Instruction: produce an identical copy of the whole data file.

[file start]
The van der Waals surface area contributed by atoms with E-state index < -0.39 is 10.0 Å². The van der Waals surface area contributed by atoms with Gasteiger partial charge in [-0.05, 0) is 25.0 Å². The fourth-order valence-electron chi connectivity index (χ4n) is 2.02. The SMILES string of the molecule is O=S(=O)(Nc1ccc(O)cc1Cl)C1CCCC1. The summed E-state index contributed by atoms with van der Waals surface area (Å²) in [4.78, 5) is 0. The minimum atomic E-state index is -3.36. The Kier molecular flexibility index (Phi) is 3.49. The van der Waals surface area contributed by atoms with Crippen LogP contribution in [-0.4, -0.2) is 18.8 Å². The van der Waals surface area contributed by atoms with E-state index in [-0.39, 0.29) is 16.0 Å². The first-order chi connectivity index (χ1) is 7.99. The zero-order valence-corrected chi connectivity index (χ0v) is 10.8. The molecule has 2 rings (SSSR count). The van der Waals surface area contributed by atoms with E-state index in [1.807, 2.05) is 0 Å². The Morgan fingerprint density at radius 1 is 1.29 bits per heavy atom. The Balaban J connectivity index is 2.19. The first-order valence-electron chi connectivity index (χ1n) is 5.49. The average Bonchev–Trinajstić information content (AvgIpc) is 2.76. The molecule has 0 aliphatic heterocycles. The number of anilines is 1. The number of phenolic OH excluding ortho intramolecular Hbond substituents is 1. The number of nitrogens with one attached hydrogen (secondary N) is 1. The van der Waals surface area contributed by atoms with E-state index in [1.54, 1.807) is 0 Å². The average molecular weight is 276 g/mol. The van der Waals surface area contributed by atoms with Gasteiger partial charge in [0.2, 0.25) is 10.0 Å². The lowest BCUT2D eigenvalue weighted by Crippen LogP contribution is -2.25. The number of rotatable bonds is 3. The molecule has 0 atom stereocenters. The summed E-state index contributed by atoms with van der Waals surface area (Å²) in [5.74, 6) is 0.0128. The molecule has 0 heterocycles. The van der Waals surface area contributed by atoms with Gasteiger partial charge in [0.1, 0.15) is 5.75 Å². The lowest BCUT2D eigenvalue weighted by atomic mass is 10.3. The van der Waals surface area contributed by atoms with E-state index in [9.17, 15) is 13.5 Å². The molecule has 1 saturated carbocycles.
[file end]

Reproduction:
The van der Waals surface area contributed by atoms with E-state index < -0.39 is 10.0 Å². The van der Waals surface area contributed by atoms with Gasteiger partial charge in [-0.05, 0) is 25.0 Å². The fourth-order valence-electron chi connectivity index (χ4n) is 2.02. The SMILES string of the molecule is O=S(=O)(Nc1ccc(O)cc1Cl)C1CCCC1. The summed E-state index contributed by atoms with van der Waals surface area (Å²) in [4.78, 5) is 0. The minimum atomic E-state index is -3.36. The Kier molecular flexibility index (Phi) is 3.49. The van der Waals surface area contributed by atoms with Crippen LogP contribution in [-0.4, -0.2) is 18.8 Å². The van der Waals surface area contributed by atoms with E-state index in [-0.39, 0.29) is 16.0 Å². The first-order chi connectivity index (χ1) is 7.99. The zero-order valence-corrected chi connectivity index (χ0v) is 10.8. The molecule has 2 rings (SSSR count). The van der Waals surface area contributed by atoms with E-state index in [1.807, 2.05) is 0 Å². The Morgan fingerprint density at radius 1 is 1.29 bits per heavy atom. The Balaban J connectivity index is 2.19. The first-order valence-electron chi connectivity index (χ1n) is 5.49. The average Bonchev–Trinajstić information content (AvgIpc) is 2.76. The molecule has 0 aliphatic heterocycles. The number of anilines is 1. The number of phenolic OH excluding ortho intramolecular Hbond substituents is 1. The number of nitrogens with one attached hydrogen (secondary N) is 1. The van der Waals surface area contributed by atoms with E-state index in [1.54, 1.807) is 0 Å². The average molecular weight is 276 g/mol. The van der Waals surface area contributed by atoms with Gasteiger partial charge in [0.2, 0.25) is 10.0 Å². The lowest BCUT2D eigenvalue weighted by Crippen LogP contribution is -2.25. The number of rotatable bonds is 3. The molecule has 0 atom stereocenters. The summed E-state index contributed by atoms with van der Waals surface area (Å²) in [5.74, 6) is 0.0128. The molecule has 0 heterocycles. The van der Waals surface area contributed by atoms with Gasteiger partial charge in [0.1, 0.15) is 5.75 Å². The lowest BCUT2D eigenvalue weighted by atomic mass is 10.3. The van der Waals surface area contributed by atoms with E-state index in [9.17, 15) is 13.5 Å². The molecule has 1 saturated carbocycles.